December 19, 2017
By Bob Coleman
Editor, SBA Hot Topic Tuesday
SBA Hot Topic Tuesday — SBA Expands “Credit Available Elsewhere” Guidance
SBA issued a notice yesterday listing a slew of technical corrections for the SBA 5010 (J) that will be effective on January 1. An updated SOP was also issued with the technical corrections.
The first takeaway is to make sure you are using the new version of the SOP that incorporates these changes. It is linked at the bottom of this report. The easy way to determine if you have the correct SOP 5010 5 (J) is the first version consists of 410 pdf pages, while the updated version is 413 pdf pages.
The most important change is SBA’s clarified guidance concerning the Lender’s and CDC’s certification that the Applicant does not have credit available elsewhere on reasonable commercial terms without the SBA 7(a) guaranty, or SBA 504 loan.
The new language released in yesterday’s SOP technical corrections:
For SBA 7(a) Loans:
If the Applicant’s cash flow and collateral, including the adequacy of any third party guaranty, would cause the Applicant’s loan to meet the conventional credit standards of the Lender, an SBA guaranty is not available for the loan.
For SBA 504 Loans:
If the Applicant’s cash flow and collateral, including the adequacy of any third party guaranty, would cause the Applicant’s 504 loan request to meet the conventional credit standards of the Third Party Lender, the Project is not eligible for a 504 loan.
Second, SBA has clarified the credit elsewhere test applies to all owners of more than 10% of the small business. This raises the possibility of an individual who owns less than 20% of the business may not personally guarantee the loan, but will be subject to the credit available elsewhere test.
For SBA 7(a) and 504 Loans:
Non-Federal sources related to the Applicant, including the liquidity of owners of 10% or more of the equity of the Applicant, their spouses and minor children, and the Applicant itself; or
For your review, here is a quick recap of the credit elsewhere test.
A common audit error is the lender or CDC not being specific in documenting the credit memo with one, or more of the five credit available elsewhere tests:
- The business needs a longer maturity than the Lender’s policy permits (for example, the business needs a loan that is not on a demand basis)
- The requested loan exceeds the Lender’s policy limit regarding the amount that it can lend to one customer.
- The collateral does not meet the Lender’s policy requirements.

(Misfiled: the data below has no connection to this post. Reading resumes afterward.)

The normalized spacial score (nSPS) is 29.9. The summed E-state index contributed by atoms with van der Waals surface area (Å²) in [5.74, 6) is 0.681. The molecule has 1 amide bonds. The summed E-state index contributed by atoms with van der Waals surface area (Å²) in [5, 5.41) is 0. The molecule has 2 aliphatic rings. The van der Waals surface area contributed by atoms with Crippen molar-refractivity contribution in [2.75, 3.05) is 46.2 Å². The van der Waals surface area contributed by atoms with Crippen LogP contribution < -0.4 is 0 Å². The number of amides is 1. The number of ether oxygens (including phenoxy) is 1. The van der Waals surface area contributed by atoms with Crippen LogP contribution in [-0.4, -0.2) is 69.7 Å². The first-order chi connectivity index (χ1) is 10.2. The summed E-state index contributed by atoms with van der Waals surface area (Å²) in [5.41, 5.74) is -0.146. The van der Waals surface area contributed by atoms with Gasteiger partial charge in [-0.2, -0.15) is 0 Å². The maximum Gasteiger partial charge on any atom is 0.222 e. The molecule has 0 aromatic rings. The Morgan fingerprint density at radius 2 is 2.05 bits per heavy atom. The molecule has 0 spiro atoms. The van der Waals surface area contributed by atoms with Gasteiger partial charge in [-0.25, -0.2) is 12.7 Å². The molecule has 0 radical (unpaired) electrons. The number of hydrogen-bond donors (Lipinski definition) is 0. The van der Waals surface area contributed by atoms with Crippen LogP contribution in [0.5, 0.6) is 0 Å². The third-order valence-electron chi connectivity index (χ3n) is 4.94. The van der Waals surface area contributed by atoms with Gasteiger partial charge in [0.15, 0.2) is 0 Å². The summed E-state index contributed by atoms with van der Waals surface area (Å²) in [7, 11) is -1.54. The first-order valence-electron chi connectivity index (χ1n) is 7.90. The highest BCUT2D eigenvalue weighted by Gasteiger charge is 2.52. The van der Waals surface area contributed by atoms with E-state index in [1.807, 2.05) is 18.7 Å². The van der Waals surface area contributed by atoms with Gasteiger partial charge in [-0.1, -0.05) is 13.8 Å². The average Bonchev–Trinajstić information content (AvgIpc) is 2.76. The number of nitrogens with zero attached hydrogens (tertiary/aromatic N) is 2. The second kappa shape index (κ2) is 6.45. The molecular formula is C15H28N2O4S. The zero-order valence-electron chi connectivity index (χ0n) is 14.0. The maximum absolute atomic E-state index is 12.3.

- The Lender’s policy normally does not allow loans to new businesses or businesses in the Applicant’s industry.
- Any other factors relating to the credit (such as business and personal credit history) that, in the Lender’s opinion, cannot be overcome except for the guaranty.
The rest of the technical corrections from the SBA Notice include:
SBA 7(a) Lending
Clarified the requirements that individuals be either Co-Borrowers or Guarantors in certain change of ownership transactions.
Clarified the minimum equity requirements for start-up businesses and change of ownership transactions by providing definitions of “start-up business” and “total project costs.”
Clarified the collateral requirements for 7(a) Small Loans to require a lien on the Applicant’s fixed assets, including real estate, up to the point that the loan is fully secured.
SBA 7(a) and SBA 504 Lending
Added examples of supporting documentation necessary in connection with the submission of the Religious Eligibility Worksheet (SBA Form 1971) to determine the eligibility of a business with religious aspects.
Clarified the revised franchise procedures concerning, among other things, Applicants that operate under multiple agreements and the procedure for submitting applications involving franchise or similar agreements.
SBA 504 Lending
Clarified the Borrower’s contribution for Projects involving a Limited or Special Purpose Property. For any business (including affiliates) that has an outstanding debenture for a Project involving a Limited or Special Purpose Property, for each subsequent Project involving a Limited or Special Purpose Property, the borrower must contribute at least 20%.
The full list of examples of Special Purpose Properties was reinserted, with the exception of “Clubhouses” and “Museums,” which have been removed from the list. Also clarified that SBA may determine that other properties meet the Limited or Special Purpose Property definition
Clarified that in cases of a Project that will finance both a New Business and a Limited or Special Purpose Property, the number of outstanding debentures for a Project involving a Limited or Special Purpose Property will not increase the percentage of the borrower’s contribution beyond 20%.
Clarified that, for eligible Energy Public Policy Projects, the outstanding Gross Debentures issues for a small business concern, including its affiliates, may not exceed $16.5 million in the aggregate.
Clarified which changes in CDC personnel require prior SBA approval and which must be reported to OFA no later than 30 days after the change takes place.
Clarified that a Board Member may submit evidence of a federal clearance (e.g., FDIC, OCC, Federal Reserve) from the individual’s current employer in lieu of a fingerprint card (FD-258) or Electronic Fingerprint Submission when the Board Member is required to submit SBA Form 1081.
Clarified that a Loan Committee member must submit fingerprints with the completed SBA Form 1081 only if the individual answers “yes” to question numbers 10a, 10b, 10c, 11a, and/or 11b on the SBA Form 1081. In addition, the individual also may submit evidence of a federal clearance (e.g., FDIC, OCC, Federal Reserve) from the individual’s current employer in lieu of a fingerprint card (FD-258) or Electronic Fingerprint Submission.